There are 253 million cars on the road in the United States, and each one is a source of air pollution. Especially in large cities, the amount of pollution that all these cars produce can cause serious problems. One of the best examples is the city of Los Angeles which frequently becomes enveloped in thick, dark smog under local air inversion conditions. This is not only unsightly, it is downright hazardous to people’s respiratory health.

To solve the myriad of problems that automotive air pollution was creating, back in the 1970s, the federal government and various cities, states created clean-air laws that restrict the amount of noxious gases that cars emit. To meet these new laws, automakers were forced to make refinements to car engines and fuel systems so they burned cleaner and more efficiently. One of the most significant of these refinements came about in 1975 with a device called a catalytic converter. The job of this device was quite remarkable. It took in noxious pollutants and chemically converted them into less harmful emissions.

What the converter does

A catalytic convertor is a muffler-like device mounted inline on the exhaust system on a car or truck. It converts three harmful gases into harmless ones:

  • Carbon monoxide (a very poisonous gas) into carbon dioxide
  • Nitrogen oxides (causes acid rain and smog) into nitrogen and oxygen
  • Hydrocarbons (causes smog and respiratory problems) into carbon dioxide and water.

This magic is accomplished with ceramic beads (or a honeycomb matrix) coated with catalysts (usually alumina, ceria, combined with palladium, platinum, and rhodium) and various sensors that regulate the fuel and air passing through the engine. When these catalysts get flooded with exhaust gases, they “burn away” the carbon monoxide, nitrous oxides and hydrocarbons. The result is a far cleaner exhaust.

When they go bad

Today, catalytic converters are pretty trouble free but they occasionally fail. Our service experts at Bob Fisher Chevrolet of Reading, a local Chevrolet dealer in Reading, PA helped us with a few of the signs that a catalytic convertor is going bad:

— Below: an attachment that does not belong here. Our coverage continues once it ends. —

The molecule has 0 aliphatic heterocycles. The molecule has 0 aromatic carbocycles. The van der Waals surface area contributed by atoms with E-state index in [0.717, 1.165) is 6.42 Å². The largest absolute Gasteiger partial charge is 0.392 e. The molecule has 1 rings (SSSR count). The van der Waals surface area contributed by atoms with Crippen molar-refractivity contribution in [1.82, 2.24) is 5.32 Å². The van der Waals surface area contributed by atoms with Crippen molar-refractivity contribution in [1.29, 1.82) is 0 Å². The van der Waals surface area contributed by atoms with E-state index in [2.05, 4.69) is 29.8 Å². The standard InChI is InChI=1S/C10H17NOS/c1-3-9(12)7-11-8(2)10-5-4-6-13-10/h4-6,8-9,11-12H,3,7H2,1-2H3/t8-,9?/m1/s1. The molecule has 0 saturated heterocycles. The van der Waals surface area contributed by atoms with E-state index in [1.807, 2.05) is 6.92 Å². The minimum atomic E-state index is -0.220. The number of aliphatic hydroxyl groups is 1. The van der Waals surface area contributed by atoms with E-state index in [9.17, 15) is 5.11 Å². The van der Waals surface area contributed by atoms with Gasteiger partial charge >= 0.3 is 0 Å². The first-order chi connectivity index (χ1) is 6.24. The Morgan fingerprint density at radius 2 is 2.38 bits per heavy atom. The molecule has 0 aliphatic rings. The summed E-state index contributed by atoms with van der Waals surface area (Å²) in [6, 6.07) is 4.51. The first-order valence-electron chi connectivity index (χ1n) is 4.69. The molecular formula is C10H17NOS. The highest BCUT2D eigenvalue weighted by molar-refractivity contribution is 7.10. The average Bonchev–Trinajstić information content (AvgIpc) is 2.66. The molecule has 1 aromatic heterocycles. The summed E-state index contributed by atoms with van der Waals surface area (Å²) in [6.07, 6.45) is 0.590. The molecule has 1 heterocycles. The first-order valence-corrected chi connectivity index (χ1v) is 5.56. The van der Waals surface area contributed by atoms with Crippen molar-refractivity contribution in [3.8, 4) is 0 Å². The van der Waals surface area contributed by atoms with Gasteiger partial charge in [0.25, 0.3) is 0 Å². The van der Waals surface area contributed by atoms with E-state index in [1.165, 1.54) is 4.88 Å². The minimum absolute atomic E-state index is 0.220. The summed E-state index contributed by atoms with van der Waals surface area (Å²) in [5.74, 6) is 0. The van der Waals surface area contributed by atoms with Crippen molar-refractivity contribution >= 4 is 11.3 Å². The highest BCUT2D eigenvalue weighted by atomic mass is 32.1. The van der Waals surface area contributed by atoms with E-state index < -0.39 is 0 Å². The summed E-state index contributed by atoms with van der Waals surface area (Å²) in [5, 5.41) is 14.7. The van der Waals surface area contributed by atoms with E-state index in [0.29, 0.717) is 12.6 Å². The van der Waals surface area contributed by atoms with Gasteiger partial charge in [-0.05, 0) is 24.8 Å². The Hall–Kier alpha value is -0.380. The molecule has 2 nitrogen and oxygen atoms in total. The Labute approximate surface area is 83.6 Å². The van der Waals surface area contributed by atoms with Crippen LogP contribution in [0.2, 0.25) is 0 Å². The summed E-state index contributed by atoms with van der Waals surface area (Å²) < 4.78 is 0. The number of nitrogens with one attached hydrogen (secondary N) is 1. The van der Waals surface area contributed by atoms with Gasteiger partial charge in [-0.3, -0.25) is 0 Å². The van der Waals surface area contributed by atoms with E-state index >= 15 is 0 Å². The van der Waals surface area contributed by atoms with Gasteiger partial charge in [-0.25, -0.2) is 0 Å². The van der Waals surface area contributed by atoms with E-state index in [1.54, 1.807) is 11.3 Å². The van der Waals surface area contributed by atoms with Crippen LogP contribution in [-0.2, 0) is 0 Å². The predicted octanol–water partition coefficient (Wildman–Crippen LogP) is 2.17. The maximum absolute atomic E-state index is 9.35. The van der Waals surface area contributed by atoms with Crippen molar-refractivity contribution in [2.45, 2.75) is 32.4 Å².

• Your engine loses power
  • Your engine stalls when idling
  • Your car’s exhaust smells like rotten eggs
  • You hear a rattling sound under the car
  • The catalytic convertor is so hot it is smoking

In addition to these symptoms, the Check Engine Light (CEL) may come on to alert you and, if you attach a code reader, the CPU may throw a trouble code, like P0420 through P0423. If you experience any these symptoms, it probably time to have your mechanic take a look at it.

How to protect your converter

A catalytic converter is a reliable vehicle emission system device and can last a long time. However, some engine system problems, lack of proper engine maintenance, and driving mostly short trips can take a toll on a converter's service life. Here’s a few suggestions to make your convertor last the lifetime of your car.

  • Replace old or fouled spark plugs that can prevent proper combustion.
  • Fix ignition system problems caused by poor maintenance or component failure.
  • Use fuel and oil treatments to fight carbon buildup inside cylinders and around valves.
  • Fix head gasket problems that allow oil or coolant to leak into the combustion chambers.
  • Avoid driving only short trips (under 20 minutes) that prevent the catalytic converter from reaching operating temperature and burning off buildup.